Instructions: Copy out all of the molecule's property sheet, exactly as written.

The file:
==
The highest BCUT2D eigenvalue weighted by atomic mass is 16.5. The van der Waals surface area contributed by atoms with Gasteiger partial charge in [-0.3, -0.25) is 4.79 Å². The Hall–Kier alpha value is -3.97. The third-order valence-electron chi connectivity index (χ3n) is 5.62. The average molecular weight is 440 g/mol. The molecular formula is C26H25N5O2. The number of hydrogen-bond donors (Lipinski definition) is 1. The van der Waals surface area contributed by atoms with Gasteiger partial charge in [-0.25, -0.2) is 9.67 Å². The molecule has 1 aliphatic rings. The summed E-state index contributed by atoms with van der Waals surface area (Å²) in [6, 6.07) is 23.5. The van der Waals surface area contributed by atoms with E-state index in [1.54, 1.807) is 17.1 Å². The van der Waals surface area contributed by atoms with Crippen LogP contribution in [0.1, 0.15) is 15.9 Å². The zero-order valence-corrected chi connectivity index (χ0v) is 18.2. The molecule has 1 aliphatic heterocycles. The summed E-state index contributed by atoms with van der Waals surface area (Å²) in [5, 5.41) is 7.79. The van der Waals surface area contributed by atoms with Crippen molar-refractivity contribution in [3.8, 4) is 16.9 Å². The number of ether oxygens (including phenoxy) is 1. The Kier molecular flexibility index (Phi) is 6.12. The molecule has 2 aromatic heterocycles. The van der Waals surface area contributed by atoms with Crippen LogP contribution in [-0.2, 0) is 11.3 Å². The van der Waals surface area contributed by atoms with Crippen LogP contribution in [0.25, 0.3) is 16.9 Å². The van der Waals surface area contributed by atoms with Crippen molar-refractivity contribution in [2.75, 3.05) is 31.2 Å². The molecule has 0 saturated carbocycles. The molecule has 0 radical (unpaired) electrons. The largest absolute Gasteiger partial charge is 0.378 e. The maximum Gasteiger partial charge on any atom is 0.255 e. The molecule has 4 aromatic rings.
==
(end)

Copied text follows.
The highest BCUT2D eigenvalue weighted by atomic mass is 16.5. The van der Waals surface area contributed by atoms with Gasteiger partial charge in [-0.3, -0.25) is 4.79 Å². The Hall–Kier alpha value is -3.97. The third-order valence-electron chi connectivity index (χ3n) is 5.62. The average molecular weight is 440 g/mol. The molecular formula is C26H25N5O2. The number of hydrogen-bond donors (Lipinski definition) is 1. The van der Waals surface area contributed by atoms with Gasteiger partial charge in [-0.25, -0.2) is 9.67 Å². The molecule has 1 aliphatic rings. The summed E-state index contributed by atoms with van der Waals surface area (Å²) in [6, 6.07) is 23.5. The van der Waals surface area contributed by atoms with E-state index in [1.54, 1.807) is 17.1 Å². The van der Waals surface area contributed by atoms with Crippen LogP contribution in [0.1, 0.15) is 15.9 Å². The zero-order valence-corrected chi connectivity index (χ0v) is 18.2. The molecule has 1 aliphatic heterocycles. The summed E-state index contributed by atoms with van der Waals surface area (Å²) in [5, 5.41) is 7.79. The van der Waals surface area contributed by atoms with Crippen molar-refractivity contribution in [3.8, 4) is 16.9 Å². The number of ether oxygens (including phenoxy) is 1. The Kier molecular flexibility index (Phi) is 6.12. The molecule has 2 aromatic heterocycles. The van der Waals surface area contributed by atoms with Crippen LogP contribution in [-0.2, 0) is 11.3 Å². The van der Waals surface area contributed by atoms with Crippen LogP contribution in [0.25, 0.3) is 16.9 Å². The van der Waals surface area contributed by atoms with Crippen molar-refractivity contribution in [2.75, 3.05) is 31.2 Å². The molecule has 0 saturated carbocycles. The molecule has 0 radical (unpaired) electrons. The largest absolute Gasteiger partial charge is 0.378 e. The maximum Gasteiger partial charge on any atom is 0.255 e. The molecule has 4 aromatic rings.